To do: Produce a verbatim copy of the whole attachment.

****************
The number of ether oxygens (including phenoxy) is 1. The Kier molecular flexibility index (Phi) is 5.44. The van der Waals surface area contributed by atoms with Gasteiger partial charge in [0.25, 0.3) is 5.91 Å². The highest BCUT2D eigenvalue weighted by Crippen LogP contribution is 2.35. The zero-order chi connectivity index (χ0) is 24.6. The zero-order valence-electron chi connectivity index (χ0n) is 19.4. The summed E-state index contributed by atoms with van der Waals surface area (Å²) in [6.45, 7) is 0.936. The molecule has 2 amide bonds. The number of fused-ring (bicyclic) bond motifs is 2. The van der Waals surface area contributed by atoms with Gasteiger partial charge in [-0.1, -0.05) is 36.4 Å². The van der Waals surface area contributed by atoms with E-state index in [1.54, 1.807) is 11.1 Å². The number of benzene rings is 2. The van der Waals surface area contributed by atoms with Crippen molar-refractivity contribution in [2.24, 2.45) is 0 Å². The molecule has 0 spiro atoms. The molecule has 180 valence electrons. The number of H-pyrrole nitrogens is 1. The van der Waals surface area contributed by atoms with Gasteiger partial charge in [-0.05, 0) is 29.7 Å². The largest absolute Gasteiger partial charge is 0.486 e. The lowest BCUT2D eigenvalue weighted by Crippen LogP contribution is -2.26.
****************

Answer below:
The number of ether oxygens (including phenoxy) is 1. The Kier molecular flexibility index (Phi) is 5.44. The van der Waals surface area contributed by atoms with Gasteiger partial charge in [0.25, 0.3) is 5.91 Å². The highest BCUT2D eigenvalue weighted by Crippen LogP contribution is 2.35. The zero-order chi connectivity index (χ0) is 24.6. The zero-order valence-electron chi connectivity index (χ0n) is 19.4. The summed E-state index contributed by atoms with van der Waals surface area (Å²) in [6.45, 7) is 0.936. The molecule has 2 amide bonds. The number of fused-ring (bicyclic) bond motifs is 2. The van der Waals surface area contributed by atoms with Gasteiger partial charge in [-0.1, -0.05) is 36.4 Å². The van der Waals surface area contributed by atoms with E-state index in [1.54, 1.807) is 11.1 Å². The number of benzene rings is 2. The van der Waals surface area contributed by atoms with Crippen molar-refractivity contribution in [2.24, 2.45) is 0 Å². The molecule has 0 spiro atoms. The molecule has 180 valence electrons. The number of H-pyrrole nitrogens is 1. The van der Waals surface area contributed by atoms with Gasteiger partial charge in [-0.05, 0) is 29.7 Å². The largest absolute Gasteiger partial charge is 0.486 e. The lowest BCUT2D eigenvalue weighted by Crippen LogP contribution is -2.26.